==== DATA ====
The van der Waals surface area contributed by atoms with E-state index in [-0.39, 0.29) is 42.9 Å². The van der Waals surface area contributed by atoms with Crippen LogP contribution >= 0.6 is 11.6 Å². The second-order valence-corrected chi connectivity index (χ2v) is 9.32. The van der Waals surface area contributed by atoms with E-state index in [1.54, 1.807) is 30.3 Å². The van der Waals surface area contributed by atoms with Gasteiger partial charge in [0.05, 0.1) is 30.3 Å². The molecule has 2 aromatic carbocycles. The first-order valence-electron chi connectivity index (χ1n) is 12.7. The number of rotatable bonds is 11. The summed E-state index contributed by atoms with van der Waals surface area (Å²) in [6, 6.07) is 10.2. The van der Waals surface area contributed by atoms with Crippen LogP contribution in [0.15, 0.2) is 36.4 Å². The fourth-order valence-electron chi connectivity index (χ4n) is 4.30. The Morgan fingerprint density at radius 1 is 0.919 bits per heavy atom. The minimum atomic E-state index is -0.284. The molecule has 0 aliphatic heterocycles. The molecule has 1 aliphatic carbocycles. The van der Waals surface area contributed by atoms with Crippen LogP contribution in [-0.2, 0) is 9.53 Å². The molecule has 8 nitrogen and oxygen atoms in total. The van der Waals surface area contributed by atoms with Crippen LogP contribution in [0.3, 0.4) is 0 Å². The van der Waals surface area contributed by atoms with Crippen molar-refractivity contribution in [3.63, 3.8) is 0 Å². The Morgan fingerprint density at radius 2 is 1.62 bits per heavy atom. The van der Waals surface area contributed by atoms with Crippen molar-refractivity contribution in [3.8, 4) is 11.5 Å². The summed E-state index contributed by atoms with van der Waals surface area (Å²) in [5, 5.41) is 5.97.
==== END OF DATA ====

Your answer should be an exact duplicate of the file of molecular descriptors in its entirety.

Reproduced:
The van der Waals surface area contributed by atoms with E-state index in [-0.39, 0.29) is 42.9 Å². The van der Waals surface area contributed by atoms with Crippen LogP contribution >= 0.6 is 11.6 Å². The second-order valence-corrected chi connectivity index (χ2v) is 9.32. The van der Waals surface area contributed by atoms with E-state index in [1.54, 1.807) is 30.3 Å². The van der Waals surface area contributed by atoms with Gasteiger partial charge in [0.05, 0.1) is 30.3 Å². The molecule has 2 aromatic carbocycles. The first-order valence-electron chi connectivity index (χ1n) is 12.7. The number of rotatable bonds is 11. The summed E-state index contributed by atoms with van der Waals surface area (Å²) in [6, 6.07) is 10.2. The van der Waals surface area contributed by atoms with Crippen LogP contribution in [0.15, 0.2) is 36.4 Å². The fourth-order valence-electron chi connectivity index (χ4n) is 4.30. The Morgan fingerprint density at radius 1 is 0.919 bits per heavy atom. The minimum atomic E-state index is -0.284. The molecule has 0 aliphatic heterocycles. The molecule has 1 aliphatic carbocycles. The van der Waals surface area contributed by atoms with Crippen LogP contribution in [-0.2, 0) is 9.53 Å². The molecule has 8 nitrogen and oxygen atoms in total. The van der Waals surface area contributed by atoms with Crippen LogP contribution in [0.3, 0.4) is 0 Å². The van der Waals surface area contributed by atoms with Crippen molar-refractivity contribution in [3.63, 3.8) is 0 Å². The Morgan fingerprint density at radius 2 is 1.62 bits per heavy atom. The van der Waals surface area contributed by atoms with Crippen molar-refractivity contribution in [3.8, 4) is 11.5 Å². The summed E-state index contributed by atoms with van der Waals surface area (Å²) in [5, 5.41) is 5.97.